Monastery church of St. John the Baptist and John the Evangelist was built in the north-west corner of the Old Town, on the edge of the high slope of the Vistula’s valley. It was created in several stages between 1280 and 1330. At the end of the 13th century, circumferential walls were erected. Around 1310-1320, the lower church was vaulted, and around 1330, the upper church was vaulted and the Gothic gables were created.
Church is a brick, five-bay, aisleless structure with a pentagonal closed presbyterial part. Its length has reached 27 meters, width is 9.2 meters and the height of the interior is 18 meters. The church was reinforced with external buttresses, with the one buttress on the north side replaced by a staircase turret. The western façade was decorated with a Gothic gable with shallow niches and not too prominent pinnacles.
The church’s nave is two-storey (Rhineland and Hesse origin), thanks to the incorporation of a spacious brick matroneum. The lower part, intended for lay people, is double-aisle, with a rib vault supported by three square pillars. Above the upper gallery, where nuns participated in prayers and liturgy, a stellar vault was erected. Vaults of the upper part of the church were decorated with 21 zoo and anthropomorphic creatures. It is not known whether they fulfill a symbolic function or whether they are merely an ornament. The church’s lighting was provided by large ogival windows, originally filled with tracery. In 1595, to the presbytery, a burial chapel of nuns was added from the north, at which the walls of the former tower were used, and from the south the chapel of St. Michael.
The oldest element in the monastery were the buildings of the Teutonic court, which included a four-sided so-called Mestwin’s Tower, wchich was probably built in the second quarter of the 13th century. It could then serve as a gate tower or watchtower, because its location allowed for observation of the vast Vistula valley. Its interior in the later period of the Middle Ages was rebuilt. Among other, in the second quarter of the fourteenth century, a hall with a cross-ribbed vault was created on the first floor. In the upper storey there are late Romanesque, semicircle-topped niches.
From the north and west, the monastery was surrounded by town defense walls, increased several times, in the fourteenth and perhaps in the fifteenth century. To the east of the church was built a brick wall on a stone foundation, reinforced with buttress. In its sequence was placed a tower originally housing the entrance gate. To the church from the west adjoins the main, northern monastery wing, connecting it with the Mestwin Tower. Originally it was a two-storey and two-bay structure with rooms covered with wooden ceilings and illuminated with large ogival windows. Its south elevation was decorated on the ground and first floor with ogival blendes, there was also a portal leading to the communication porch. The blende decoration was on a triangular western gable too. In the fourteenth century, a two-storey west wing was also built, adjacent to the north wing and two-storey thirteenth century east wing, not connected with the church. Few remains indicate that both were decorated with Gothic gables at shorter sides and ogival blendes.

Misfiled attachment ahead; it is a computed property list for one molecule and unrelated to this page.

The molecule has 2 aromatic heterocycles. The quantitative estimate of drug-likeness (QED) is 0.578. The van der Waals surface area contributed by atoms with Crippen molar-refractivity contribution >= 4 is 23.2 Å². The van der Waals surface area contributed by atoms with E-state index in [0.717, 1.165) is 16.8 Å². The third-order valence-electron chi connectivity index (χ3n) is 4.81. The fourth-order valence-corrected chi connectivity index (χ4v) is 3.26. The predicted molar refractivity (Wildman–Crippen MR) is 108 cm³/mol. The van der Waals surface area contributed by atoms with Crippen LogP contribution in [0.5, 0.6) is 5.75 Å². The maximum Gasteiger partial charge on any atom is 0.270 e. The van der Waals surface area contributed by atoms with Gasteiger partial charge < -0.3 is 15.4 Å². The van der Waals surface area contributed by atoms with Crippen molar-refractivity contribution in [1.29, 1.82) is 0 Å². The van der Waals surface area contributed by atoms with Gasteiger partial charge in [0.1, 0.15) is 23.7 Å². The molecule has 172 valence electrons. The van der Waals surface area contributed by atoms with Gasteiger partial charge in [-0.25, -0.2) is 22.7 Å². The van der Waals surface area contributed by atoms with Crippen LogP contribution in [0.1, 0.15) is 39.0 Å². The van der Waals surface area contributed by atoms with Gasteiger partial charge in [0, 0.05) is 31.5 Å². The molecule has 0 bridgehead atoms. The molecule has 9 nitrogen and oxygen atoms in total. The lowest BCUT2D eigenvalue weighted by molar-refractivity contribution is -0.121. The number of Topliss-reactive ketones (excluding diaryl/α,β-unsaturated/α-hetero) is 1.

The nunnery complex in its present form occupies a buildings and a large garden adjacent to the north-west corner of the city walls. Along their northern line there is a church, whose extension is the preserved northern wing and the Mestwin Tower. Also, two short wings at the southern facade of the church have medieval origin, while the buildings along the street bend come from the 19th century or have been thoroughly transformed.
The original slenderness of the church is ruined by early modern additions, especially in the southern part. The eastern closure of the church has kept the most original character. It is also worth paying attention to the two bricked-up windows in the north wall, because the brickwork saved original tracery with a trefoil and quatrefoil composition.
Medieval equipment of the monastery church include a tombstone of the burgher of Arnold Lischoren brought from Flanders, who died in 1275. This is one of the oldest monuments of sculpture in Pomerania. Before the mid-fourteenth century, valuable vault bosses were created (although partly reconstructed in the 19th century), and in the mid-century wall paintings on the monastic matroneum – the cycle Songs of songs, of iconography unique in the European scale, but unfortunately too arbitrarily, and often even incorrectly reconstructed in the interwar period. From the end of the 14th century comes the figure of Christ in a grave with moving arms.
Chrzanowski T., Kornecki M., Chełmno, Warszawa 1991.
Domasłowski J., Kościół i dawny klasztor cysterek w Chełmnie, Warszawa 1983.
Mroczko T., Architektura gotycka na ziemi chełmińskiej, Warszawa 1980.
Webpage icimss.edu.pl, Chełmno Zespół klasztorny pocysterski, ob. SS. Miłosierdzia.